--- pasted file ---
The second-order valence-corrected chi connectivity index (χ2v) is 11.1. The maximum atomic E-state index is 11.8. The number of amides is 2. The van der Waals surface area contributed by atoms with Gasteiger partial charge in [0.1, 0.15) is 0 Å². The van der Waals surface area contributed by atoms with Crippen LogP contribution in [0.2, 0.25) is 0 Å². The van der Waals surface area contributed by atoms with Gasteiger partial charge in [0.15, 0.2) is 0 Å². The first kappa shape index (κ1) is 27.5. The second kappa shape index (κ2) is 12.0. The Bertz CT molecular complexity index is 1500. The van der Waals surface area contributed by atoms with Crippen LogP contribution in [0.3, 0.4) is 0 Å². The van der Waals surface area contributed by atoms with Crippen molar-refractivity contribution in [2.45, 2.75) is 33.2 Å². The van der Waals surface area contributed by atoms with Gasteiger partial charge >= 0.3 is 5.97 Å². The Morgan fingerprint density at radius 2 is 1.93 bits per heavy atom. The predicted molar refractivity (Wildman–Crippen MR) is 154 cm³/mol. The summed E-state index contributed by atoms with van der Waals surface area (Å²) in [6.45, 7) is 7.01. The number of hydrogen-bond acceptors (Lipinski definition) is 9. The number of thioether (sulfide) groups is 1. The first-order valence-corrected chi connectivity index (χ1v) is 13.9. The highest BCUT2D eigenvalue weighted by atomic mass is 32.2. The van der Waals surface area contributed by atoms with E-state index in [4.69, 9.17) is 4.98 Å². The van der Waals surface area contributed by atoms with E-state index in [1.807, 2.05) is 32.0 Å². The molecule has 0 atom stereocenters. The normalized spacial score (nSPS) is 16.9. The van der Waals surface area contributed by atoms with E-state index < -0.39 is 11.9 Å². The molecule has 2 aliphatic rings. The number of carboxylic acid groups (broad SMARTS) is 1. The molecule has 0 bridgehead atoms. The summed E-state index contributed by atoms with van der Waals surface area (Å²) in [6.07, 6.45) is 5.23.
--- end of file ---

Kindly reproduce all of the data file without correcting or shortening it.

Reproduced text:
The second-order valence-corrected chi connectivity index (χ2v) is 11.1. The maximum atomic E-state index is 11.8. The number of amides is 2. The van der Waals surface area contributed by atoms with Gasteiger partial charge in [0.1, 0.15) is 0 Å². The van der Waals surface area contributed by atoms with Crippen LogP contribution in [0.2, 0.25) is 0 Å². The van der Waals surface area contributed by atoms with Gasteiger partial charge in [0.15, 0.2) is 0 Å². The first kappa shape index (κ1) is 27.5. The second kappa shape index (κ2) is 12.0. The Bertz CT molecular complexity index is 1500. The van der Waals surface area contributed by atoms with Crippen LogP contribution in [0.3, 0.4) is 0 Å². The van der Waals surface area contributed by atoms with Crippen molar-refractivity contribution in [2.45, 2.75) is 33.2 Å². The van der Waals surface area contributed by atoms with Gasteiger partial charge >= 0.3 is 5.97 Å². The Morgan fingerprint density at radius 2 is 1.93 bits per heavy atom. The predicted molar refractivity (Wildman–Crippen MR) is 154 cm³/mol. The summed E-state index contributed by atoms with van der Waals surface area (Å²) in [6.45, 7) is 7.01. The number of hydrogen-bond acceptors (Lipinski definition) is 9. The number of thioether (sulfide) groups is 1. The first-order valence-corrected chi connectivity index (χ1v) is 13.9. The highest BCUT2D eigenvalue weighted by atomic mass is 32.2. The van der Waals surface area contributed by atoms with E-state index in [4.69, 9.17) is 4.98 Å². The van der Waals surface area contributed by atoms with E-state index in [1.807, 2.05) is 32.0 Å². The molecule has 0 atom stereocenters. The normalized spacial score (nSPS) is 16.9. The van der Waals surface area contributed by atoms with E-state index < -0.39 is 11.9 Å². The molecule has 2 aliphatic rings. The number of carboxylic acid groups (broad SMARTS) is 1. The molecule has 0 bridgehead atoms. The summed E-state index contributed by atoms with van der Waals surface area (Å²) in [6.07, 6.45) is 5.23.